In the Press: Olive oil for every palate


By Kathy Stephenson
The Salt Lake Tribune

At Mountain Town Olive Oil, customers journey through France, Greece and Spain. They linger in Italy, get a taste of Tunisia and then stop at Australia, all before reaching the cash register. About 40 different extra virgin olive oils and balsamic vinegars from all over the world are sold at the four-month old Park City specialty store. Those who venture into the tiny shop, inside the Park Hotel at 605 Main St., immediately notice the shiny, stainless steel containers called fustis, which look like milk cans with a spigot. Each one holds a different oil or vinegar and allows visitors to sample the offerings.

“I felt like it would be helpful to give people an opportunity to try before they bought it,” said owner Jessica McCleary, who moved to Utah two years ago to take a job in online merchandising and internet marketing. Some customers want to taste oils from a specific region, while others “can spend an hour tasting and figuring out what they want to buy.”

While living in California, McCleary owned her own business importing home decor from Mexico. When she moved to Utah, she wanted to start another small business with niche appeal. She modeled Mountain Town after a similar store in Sedona, Az., another resort town with a year-round population base.

“Olive oil speaks to a passion of mine: cooking,” said the 37-year-old, who enjoys experimenting with different olive oils. Some are good for sauteing vegetables, others are good for drizzling on salads or bread dipping, while still others can be used for baking.

“Just like wine, there’s one for every occasion,” she said.

Healthy alternative

Over the last decade, olive oil has moved from a luxury item to a regular cooking ingredient because of its health benefits. Studies have shown that olive oil — and other oils high in monounsaturated fat — may help lower the risk of heart disease, breast cancer and high cholesterol.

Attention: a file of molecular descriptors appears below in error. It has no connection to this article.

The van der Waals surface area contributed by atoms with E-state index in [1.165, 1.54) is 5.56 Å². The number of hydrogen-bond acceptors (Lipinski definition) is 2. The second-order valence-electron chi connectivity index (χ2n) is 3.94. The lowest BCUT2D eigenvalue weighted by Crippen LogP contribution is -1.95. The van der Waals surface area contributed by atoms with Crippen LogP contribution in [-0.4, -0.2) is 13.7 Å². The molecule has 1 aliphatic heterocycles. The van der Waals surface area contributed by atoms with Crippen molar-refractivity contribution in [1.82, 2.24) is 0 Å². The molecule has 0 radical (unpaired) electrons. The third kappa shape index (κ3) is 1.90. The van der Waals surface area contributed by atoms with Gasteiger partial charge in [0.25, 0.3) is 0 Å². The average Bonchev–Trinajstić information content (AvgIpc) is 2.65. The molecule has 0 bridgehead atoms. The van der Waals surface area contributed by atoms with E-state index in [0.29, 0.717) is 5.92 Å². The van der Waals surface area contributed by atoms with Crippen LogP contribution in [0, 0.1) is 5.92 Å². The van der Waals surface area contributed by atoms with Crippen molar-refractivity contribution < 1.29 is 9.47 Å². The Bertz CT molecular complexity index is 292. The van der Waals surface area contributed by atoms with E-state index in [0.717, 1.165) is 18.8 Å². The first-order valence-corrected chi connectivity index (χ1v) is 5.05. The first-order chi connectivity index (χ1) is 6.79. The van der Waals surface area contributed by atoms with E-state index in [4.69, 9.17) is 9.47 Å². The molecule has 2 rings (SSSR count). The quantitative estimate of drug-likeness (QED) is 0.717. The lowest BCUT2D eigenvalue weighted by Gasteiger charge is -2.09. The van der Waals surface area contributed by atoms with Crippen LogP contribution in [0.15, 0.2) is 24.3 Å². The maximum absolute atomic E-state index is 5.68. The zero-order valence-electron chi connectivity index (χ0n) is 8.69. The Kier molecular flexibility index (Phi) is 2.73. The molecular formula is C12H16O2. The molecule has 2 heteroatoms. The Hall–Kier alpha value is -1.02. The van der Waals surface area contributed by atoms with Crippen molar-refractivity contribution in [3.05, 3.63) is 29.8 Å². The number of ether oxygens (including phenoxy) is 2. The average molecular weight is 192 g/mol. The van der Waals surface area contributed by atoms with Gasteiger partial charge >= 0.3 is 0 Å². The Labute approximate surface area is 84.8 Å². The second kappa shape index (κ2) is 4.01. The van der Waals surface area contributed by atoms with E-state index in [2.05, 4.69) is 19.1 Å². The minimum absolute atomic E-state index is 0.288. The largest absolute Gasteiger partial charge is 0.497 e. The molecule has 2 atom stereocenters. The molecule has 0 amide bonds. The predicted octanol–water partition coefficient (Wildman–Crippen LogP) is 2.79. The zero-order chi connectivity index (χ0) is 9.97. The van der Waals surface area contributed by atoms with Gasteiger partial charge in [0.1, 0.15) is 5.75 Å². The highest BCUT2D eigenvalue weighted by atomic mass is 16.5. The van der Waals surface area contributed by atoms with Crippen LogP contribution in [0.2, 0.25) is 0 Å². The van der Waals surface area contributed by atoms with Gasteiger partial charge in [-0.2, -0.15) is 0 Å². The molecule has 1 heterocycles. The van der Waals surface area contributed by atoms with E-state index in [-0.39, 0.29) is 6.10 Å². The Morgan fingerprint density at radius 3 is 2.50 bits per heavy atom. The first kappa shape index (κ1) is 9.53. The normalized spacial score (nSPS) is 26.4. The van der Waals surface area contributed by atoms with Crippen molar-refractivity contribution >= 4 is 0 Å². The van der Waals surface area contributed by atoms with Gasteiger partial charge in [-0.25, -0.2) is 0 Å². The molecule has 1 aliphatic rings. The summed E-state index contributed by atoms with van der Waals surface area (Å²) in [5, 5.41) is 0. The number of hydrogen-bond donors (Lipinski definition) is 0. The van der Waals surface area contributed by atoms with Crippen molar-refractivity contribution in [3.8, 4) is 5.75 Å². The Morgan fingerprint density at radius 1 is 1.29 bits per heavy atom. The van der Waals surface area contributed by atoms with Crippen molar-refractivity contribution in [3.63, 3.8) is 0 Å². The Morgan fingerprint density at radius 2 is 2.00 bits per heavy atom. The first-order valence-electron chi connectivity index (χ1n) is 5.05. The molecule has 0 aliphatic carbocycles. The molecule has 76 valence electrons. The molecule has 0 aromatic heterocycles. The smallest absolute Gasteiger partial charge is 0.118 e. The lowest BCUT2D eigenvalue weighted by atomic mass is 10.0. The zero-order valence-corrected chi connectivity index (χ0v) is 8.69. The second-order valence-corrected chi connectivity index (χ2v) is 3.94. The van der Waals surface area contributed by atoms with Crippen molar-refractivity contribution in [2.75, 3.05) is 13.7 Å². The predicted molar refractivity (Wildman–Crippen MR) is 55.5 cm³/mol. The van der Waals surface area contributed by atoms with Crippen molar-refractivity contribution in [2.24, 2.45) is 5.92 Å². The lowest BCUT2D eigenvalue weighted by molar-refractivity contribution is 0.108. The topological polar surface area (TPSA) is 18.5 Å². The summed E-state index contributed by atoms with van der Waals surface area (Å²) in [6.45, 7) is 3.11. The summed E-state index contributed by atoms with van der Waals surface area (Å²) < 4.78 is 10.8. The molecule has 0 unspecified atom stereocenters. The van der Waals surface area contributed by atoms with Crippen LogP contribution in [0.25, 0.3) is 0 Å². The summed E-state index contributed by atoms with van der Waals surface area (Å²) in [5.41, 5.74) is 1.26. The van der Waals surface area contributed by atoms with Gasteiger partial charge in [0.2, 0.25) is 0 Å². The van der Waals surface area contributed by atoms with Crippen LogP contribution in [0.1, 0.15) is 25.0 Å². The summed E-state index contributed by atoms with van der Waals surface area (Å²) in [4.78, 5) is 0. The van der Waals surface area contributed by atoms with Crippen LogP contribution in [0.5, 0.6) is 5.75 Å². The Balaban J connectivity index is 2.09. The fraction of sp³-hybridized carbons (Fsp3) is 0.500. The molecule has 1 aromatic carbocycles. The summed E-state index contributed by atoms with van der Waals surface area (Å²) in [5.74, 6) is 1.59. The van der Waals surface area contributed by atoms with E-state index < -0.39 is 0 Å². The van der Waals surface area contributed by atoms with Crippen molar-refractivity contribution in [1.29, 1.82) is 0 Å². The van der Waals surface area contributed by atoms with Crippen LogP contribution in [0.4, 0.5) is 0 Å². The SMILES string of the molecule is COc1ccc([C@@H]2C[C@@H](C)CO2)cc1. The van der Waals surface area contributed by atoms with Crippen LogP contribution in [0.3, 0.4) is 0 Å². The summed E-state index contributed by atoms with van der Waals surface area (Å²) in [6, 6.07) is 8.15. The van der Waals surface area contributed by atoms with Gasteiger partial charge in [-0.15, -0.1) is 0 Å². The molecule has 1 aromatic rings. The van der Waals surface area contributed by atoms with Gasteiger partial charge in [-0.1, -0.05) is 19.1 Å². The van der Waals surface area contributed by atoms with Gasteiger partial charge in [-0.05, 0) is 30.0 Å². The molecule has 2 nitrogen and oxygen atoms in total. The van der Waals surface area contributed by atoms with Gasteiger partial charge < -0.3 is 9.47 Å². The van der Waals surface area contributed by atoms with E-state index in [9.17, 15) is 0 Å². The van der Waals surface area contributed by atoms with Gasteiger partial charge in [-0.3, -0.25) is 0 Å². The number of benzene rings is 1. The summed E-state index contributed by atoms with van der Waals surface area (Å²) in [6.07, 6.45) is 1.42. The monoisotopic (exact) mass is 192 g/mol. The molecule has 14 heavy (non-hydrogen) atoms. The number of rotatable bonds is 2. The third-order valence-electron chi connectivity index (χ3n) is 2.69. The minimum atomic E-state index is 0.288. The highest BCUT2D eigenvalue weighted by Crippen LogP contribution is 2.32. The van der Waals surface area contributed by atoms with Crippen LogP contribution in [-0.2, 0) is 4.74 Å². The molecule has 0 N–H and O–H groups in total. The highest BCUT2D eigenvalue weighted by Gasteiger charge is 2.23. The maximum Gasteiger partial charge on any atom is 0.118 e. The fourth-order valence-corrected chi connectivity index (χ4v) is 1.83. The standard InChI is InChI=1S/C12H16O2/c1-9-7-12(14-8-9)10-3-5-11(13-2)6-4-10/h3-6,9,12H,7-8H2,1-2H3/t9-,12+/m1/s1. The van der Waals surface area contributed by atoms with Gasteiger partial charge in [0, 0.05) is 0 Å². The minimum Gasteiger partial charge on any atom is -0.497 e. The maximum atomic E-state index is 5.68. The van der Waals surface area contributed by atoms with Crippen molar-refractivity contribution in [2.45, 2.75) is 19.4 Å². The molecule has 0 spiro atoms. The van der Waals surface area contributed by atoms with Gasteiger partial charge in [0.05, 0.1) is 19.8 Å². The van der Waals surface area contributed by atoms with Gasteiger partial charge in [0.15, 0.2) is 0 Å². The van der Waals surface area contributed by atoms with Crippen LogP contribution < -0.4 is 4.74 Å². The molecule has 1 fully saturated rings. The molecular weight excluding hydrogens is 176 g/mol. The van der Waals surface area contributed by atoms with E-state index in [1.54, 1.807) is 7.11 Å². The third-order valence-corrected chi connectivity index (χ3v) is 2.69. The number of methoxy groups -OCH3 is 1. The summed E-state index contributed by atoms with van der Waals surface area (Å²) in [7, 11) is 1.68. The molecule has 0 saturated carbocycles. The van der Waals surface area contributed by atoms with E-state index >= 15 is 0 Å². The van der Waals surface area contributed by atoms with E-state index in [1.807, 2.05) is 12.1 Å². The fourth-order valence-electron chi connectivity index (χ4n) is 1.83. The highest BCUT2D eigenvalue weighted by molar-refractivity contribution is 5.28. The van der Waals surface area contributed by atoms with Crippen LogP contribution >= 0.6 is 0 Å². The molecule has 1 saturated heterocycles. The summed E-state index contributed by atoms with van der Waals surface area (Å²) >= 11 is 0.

Savvy consumers also are drawn to extra virgin olive oil for its superior taste, which can range from fruity to peppery.

About 98 percent of the world’s olive oil comes from the Mediterranean region — mainly Italy, Greece, France and Spain — where the cultivation of olives date back more than 6,000 years, according to the North American Olive Oil Association. But other areas in South America, Australia and the United States — namely California — are breaking into the industry.

Around the world

Oils from just about every continent can be found at Mountain Town. The store generally carries about 20 different extra virgin olive oils — the highest grade available — and 20 balsamic vinegars, said McCleary. The majority cost around $15 for 375 ml bottle.

Besides traditional olive oils, Mountain Town carries several flavored oils, including chipotle, wild mushroom and sage, Meyer lemon, and Blood orange. The best seller is the Tuscan herb, infused with Italian basil and oregano. The black and white truffle oils are the most expensive at $31.95 and $34.95.

There are just as many flavors of balsamic vinegars: fig, black cherry, raspberry, currant, coconut, cinnamon pear, wild blueberry and even a dark chocolate that’s “good enough to drink for dessert,” said McCleary. The shop’s prize, however, is an 18-year-old aged balsamic vinegar.

Deciding on a favorite olive oil or vinegar is subjective, the owner says.

“Some people like an olive oil that is light and doesn’t have a grassy, peppery taste,” McCleary said. “Other people want as much flavor as they can get. There’s a broad spectrum from mild and clean to big and bold. It’s similar to wine: Everyone has a different palate.”

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